For individuals who wish to volunteer and contribute to aging in developing nations, Lasker’s book serves as a useful guide. She clearly delineates the positives and negatives of the programs. Volunteering is one way to help aging individuals in developing countries, but an investment in infrastructure development in the health sector will have a more meaningful, long-term, and sustainable impact.

Grace Mandel is a project manager for the Baltimore Fall Reduction Initiative Engaging Neighborhoods and Data (B’FRIEND) at the Baltimore City Department of Health.

Alone Together: Why we expect more from technology and less from each other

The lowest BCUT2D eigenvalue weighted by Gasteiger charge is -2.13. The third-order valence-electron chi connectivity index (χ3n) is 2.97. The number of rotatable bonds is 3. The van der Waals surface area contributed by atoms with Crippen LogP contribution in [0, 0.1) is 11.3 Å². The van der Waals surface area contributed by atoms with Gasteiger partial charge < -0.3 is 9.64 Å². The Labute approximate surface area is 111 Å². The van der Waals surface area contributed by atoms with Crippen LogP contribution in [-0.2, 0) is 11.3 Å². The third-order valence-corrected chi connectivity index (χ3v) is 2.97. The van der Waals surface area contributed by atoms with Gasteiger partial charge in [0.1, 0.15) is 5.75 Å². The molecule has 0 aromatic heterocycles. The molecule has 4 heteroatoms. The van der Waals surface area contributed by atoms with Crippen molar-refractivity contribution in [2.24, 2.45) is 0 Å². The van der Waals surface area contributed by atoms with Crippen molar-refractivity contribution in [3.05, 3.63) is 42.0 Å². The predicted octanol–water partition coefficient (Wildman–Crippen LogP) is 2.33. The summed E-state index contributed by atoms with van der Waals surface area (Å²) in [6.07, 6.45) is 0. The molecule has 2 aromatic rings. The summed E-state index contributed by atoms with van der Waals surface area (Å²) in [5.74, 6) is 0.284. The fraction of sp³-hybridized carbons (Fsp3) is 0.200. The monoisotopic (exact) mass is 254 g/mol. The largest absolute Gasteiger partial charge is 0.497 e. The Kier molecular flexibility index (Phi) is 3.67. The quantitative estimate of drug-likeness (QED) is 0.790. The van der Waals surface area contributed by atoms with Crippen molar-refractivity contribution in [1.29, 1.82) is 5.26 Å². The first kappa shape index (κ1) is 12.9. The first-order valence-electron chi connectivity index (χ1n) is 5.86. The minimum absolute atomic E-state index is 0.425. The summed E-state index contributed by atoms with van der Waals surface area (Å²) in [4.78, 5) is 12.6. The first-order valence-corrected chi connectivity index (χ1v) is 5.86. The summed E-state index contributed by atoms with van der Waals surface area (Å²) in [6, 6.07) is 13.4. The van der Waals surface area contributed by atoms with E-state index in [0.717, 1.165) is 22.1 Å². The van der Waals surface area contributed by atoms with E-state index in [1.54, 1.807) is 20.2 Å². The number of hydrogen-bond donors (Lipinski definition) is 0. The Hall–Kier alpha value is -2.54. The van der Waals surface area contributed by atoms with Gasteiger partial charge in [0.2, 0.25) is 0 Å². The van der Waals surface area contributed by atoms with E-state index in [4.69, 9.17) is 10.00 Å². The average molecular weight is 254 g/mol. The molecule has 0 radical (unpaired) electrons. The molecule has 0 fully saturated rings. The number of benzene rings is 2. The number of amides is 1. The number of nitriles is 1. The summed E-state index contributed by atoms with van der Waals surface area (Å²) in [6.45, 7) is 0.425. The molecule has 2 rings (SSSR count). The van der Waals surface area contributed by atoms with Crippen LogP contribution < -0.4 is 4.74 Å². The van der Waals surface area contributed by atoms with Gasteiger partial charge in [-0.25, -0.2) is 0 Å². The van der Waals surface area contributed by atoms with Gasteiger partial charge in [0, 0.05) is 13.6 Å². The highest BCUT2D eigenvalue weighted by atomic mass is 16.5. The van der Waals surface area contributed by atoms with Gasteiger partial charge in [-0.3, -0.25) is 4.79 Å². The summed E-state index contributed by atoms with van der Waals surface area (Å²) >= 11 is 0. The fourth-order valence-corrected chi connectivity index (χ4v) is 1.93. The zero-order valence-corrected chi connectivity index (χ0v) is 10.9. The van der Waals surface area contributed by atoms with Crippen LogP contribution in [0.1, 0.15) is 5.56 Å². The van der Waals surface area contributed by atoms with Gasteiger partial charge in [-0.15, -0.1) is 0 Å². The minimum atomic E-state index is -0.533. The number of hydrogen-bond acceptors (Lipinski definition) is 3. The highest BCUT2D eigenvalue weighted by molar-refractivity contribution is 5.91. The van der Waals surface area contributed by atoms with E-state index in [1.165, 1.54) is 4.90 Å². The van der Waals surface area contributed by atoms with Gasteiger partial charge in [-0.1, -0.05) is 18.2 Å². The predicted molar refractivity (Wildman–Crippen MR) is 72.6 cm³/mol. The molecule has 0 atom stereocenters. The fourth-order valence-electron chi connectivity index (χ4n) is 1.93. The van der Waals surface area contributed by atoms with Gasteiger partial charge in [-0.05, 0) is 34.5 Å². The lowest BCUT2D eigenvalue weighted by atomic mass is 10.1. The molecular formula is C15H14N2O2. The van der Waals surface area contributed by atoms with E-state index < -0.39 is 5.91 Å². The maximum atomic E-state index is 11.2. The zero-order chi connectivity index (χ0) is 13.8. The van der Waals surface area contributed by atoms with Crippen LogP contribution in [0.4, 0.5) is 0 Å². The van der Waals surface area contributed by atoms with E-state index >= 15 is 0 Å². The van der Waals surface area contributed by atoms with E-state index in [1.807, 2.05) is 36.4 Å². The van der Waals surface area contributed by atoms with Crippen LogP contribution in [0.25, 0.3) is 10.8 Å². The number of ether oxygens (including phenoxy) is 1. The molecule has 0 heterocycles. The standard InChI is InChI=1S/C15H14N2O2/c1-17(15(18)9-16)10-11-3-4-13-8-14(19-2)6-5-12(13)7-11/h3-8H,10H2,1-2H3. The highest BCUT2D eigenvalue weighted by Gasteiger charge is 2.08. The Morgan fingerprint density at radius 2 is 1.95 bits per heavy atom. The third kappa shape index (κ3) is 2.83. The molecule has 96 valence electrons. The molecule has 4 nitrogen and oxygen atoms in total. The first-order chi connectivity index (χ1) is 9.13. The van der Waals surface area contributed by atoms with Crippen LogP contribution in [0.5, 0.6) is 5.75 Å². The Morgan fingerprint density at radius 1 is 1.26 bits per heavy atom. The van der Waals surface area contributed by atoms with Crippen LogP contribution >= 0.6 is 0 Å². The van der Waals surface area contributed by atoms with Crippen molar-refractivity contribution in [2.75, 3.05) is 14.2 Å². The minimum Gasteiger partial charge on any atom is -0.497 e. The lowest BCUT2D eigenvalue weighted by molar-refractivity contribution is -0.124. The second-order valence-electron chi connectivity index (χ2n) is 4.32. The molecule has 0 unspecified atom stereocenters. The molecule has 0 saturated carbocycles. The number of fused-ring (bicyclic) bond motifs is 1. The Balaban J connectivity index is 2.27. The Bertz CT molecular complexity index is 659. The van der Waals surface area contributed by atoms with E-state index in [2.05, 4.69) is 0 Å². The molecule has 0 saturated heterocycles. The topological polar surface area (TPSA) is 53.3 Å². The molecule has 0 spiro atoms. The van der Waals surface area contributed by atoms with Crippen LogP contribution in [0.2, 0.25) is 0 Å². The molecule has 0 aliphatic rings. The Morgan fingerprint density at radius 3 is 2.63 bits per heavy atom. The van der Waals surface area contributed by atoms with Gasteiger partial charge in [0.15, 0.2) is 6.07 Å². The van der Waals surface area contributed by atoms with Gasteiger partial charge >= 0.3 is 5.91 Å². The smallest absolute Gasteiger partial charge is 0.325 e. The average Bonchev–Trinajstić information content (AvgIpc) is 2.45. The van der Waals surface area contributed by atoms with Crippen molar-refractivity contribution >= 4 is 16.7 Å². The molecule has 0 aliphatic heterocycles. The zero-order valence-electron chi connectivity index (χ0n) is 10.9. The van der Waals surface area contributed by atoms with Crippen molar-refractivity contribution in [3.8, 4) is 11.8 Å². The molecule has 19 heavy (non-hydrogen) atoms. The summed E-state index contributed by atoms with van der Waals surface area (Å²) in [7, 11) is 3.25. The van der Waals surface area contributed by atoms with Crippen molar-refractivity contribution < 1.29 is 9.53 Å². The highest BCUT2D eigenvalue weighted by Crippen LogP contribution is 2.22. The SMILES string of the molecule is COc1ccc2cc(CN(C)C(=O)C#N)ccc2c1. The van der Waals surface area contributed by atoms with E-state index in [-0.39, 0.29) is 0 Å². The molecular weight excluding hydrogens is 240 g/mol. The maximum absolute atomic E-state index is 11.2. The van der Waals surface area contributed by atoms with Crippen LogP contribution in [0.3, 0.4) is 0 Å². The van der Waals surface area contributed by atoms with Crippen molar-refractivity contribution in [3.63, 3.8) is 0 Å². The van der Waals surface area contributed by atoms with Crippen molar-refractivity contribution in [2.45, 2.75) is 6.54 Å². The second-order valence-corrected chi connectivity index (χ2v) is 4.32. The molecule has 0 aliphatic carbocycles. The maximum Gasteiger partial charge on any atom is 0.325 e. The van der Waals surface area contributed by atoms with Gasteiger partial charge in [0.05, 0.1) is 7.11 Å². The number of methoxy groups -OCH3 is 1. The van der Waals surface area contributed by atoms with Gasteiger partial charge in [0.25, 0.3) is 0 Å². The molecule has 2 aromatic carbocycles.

Sherry Turkle is a professor at MIT who views artificial intelligence and technology through a sociological and psychological lens. In the first half of her most recent book, Alone Together: Why We Expect More From Technology and Less from Each Other,  Turkle addresses the impact of technology on older adults. Technology advances such as robotics and assistive technology are making headway in society, especially in elder care. These new technologies can provide some comfort or care for older adults with chronic diseases. Turkle’s focus, however, is on the substitution of robots for human interaction and the emotional aspect of care performed by another human being.